Using the American College of Rheumatology criteria, the patient was diagnosed with TA because she met three of the six diagnostic criteria: claudication, a decreased arterial pulse, and an abnormal upper extremity arteriogram. In addition, APS was diagnosed using the Sapporo criteria: simultaneous arterial thrombosis and elevated anti-cardiolipin antibody titers on two tests performed 12 weeks apart [3]. We commenced methylprednisolone at 250 mg/day, tapering to a maintenance dose of prednisolone at 7.5 mg/day. The symptoms rapidly improved, and the ESR and CRP level became normalized. Anticoagulant therapy (ribaroxaban 15 mg/day) was maintained.
TA involves primarily the aorta and its main branches. All large arteries can be affected. However, the vessels most frequently involved are the aorta and the subclavian and carotid arteries (60% to 90%) [1]. An absent or diminished pulse, vascular bruits, pain in an extremity, claudication, hypertension, neck pain, carotidynia, visual disturbances, abdominal and chest pain, dyspnea, and hemoptysis are possible clinical manifestations [1]. Laboratory data reflect the presence of an inflammatory process but are generally nonspecific. The earliest detectable radiological abnormality is thickening of vessel walls caused by inflammation; this becomes evident on magnetic resonance angiography, ultrasonography, and CT [2]. Conventional digital subtraction angiography is the gold standard for detection of stenosis, occlusions, and aneurysms [1]. Conventional angiography is less sensitive during the early inflammatory phase (which is potentially reversible); this technique detects only late, fixed changes in lumen diameter. Recent studies have suggested that new noninvasive imaging methods such as FDG-PET can usefully measure the extent of vascular inflammation in TA patients [2]. FDG-PET affords high sensitivity and specificity when used to detect TA; glycolytic metabolism increases in inflammatory lesions [4]. FDG-PET can be used to diagnose early-stage TA; a single scan allows the identification of all affected vessels [2]. In addition, FDG-PET is also useful to evaluate the efficacy of steroid therapy [4].
A cohort study of 28 Mexican TA patients found no antiphospholipid antibodies [5]. However, a few reports have in fact described an association between arteritis and APS. The temporal relationships of these two conditions remain unknown [4]. A Japanese report noted that a high titer of antiphospholipid antibodies may trigger large-vessel involvement in secondary APS. The affected vessels in TA patients are small to medium in size [5].
The goal of TA therapy is to suppress inflammation and prevent irreversible vessel damage. High doses of steroids are the mainstay of treatment, and are accepted as the most effective means by which to control the clinical manifestations and induce disease remission [1]. In advanced stages of disease, the aorta exhibits stenosis, occlusion, and/or aneurysm formation. Thus, initiation of steroid therapy during the early phase of arteritis is important to prevent irreversible structural changes to the aortic wall [4]. A high rate of relapse has been reported upon tapering of treatment. In such cases, early prescription of disease-modifying anti-rheumatic drugs is the standard of care; such drugs include methotrexate, azathioprine, cyclosporine A, micophenolate mofetil, cyclophosphamide, and leflunomide [1]. In addition, treatment of large-vessel vasculitis with tocilizumab, a humanized monoclonal anti-interleukin 6 (IL-6) receptor antibody, has allowed glucocorticoid doses to be reduced. Such therapy is effective because IL-6 levels in serum are elevated in patients with inflammatory TA, and correlate with the extent of disease activity. Rituximab has been efficacious in a small number of selected patients with large-vessel vasculitis; the drug depletes circulating naïve and memory B cells. Rituximab triggers immunoglobulin G Fc receptor (FcγR)-mediated antibody- and complement-dependent cytotoxicity [1]. In our case, anticoagulative and immunosuppressive drugs were prescribed to control both the TA and the APS. Steroids reduce disease activity and help to prevent any need for restenosis; anticoagulants prevent thrombotic events [5].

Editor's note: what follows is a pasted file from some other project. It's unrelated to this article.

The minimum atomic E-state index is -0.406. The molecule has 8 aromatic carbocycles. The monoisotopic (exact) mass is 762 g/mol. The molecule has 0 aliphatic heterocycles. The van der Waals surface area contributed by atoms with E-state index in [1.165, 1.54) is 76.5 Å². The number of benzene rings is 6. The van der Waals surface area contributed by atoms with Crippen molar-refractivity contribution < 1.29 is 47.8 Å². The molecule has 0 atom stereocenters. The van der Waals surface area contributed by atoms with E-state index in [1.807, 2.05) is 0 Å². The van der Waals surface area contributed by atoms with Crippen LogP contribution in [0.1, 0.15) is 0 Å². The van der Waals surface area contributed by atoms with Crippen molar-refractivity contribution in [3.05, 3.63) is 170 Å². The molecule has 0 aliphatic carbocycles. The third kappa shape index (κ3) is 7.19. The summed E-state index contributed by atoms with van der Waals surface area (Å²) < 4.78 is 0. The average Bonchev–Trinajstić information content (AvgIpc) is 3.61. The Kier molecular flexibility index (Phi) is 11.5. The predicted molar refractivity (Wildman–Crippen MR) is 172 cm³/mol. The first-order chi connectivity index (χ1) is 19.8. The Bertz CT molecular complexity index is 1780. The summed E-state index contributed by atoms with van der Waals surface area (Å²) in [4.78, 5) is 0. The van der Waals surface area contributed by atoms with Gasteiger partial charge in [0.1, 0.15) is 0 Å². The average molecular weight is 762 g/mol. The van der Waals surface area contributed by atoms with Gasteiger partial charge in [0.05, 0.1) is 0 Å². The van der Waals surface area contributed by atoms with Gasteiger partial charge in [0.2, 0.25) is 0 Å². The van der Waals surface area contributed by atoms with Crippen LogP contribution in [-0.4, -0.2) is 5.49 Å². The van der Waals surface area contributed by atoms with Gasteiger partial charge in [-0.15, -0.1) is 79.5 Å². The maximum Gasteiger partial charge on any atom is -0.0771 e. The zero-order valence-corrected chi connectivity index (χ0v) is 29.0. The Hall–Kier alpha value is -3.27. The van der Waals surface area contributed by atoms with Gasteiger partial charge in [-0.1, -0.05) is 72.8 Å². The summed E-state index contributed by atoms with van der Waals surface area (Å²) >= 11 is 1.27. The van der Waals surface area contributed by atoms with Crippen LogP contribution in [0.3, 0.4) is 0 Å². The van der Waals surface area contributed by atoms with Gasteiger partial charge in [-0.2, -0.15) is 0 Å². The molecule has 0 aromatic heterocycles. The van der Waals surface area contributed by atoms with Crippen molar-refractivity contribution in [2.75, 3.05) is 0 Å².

Conflict of interest

No potential conflict of interest relevant to this article was reported.


This work is supported by fund of the Soonchunhyang University.

Figure 1.
Arteriography of both upper extremities. Severe stenosis is evident in the right subclavian and axillary arteries (A, arrow), and in the left subclavian artery, with reduced blood flow distal to the lesion (B, arrow).
Figure 2.
(A) Fusion-coronal and (B, C) coronal images obtained by positron emission tomography (PET). Fluorine-18-fluorodeoxyglucose (FDG)-PET/computed tomography reveals stenosis of both subclavian arteries (A, arrows), and mild linear FDG activity along the wall of the aortic arch (B, arrowhead) and the descending thoracic aorta (C, arrowhead). Such activity is indicative of active vasculitis.
Figure 3.
(A, B) Axial images taken via computed tomography. Multiple embolisms are evident in both pulmonary arteries.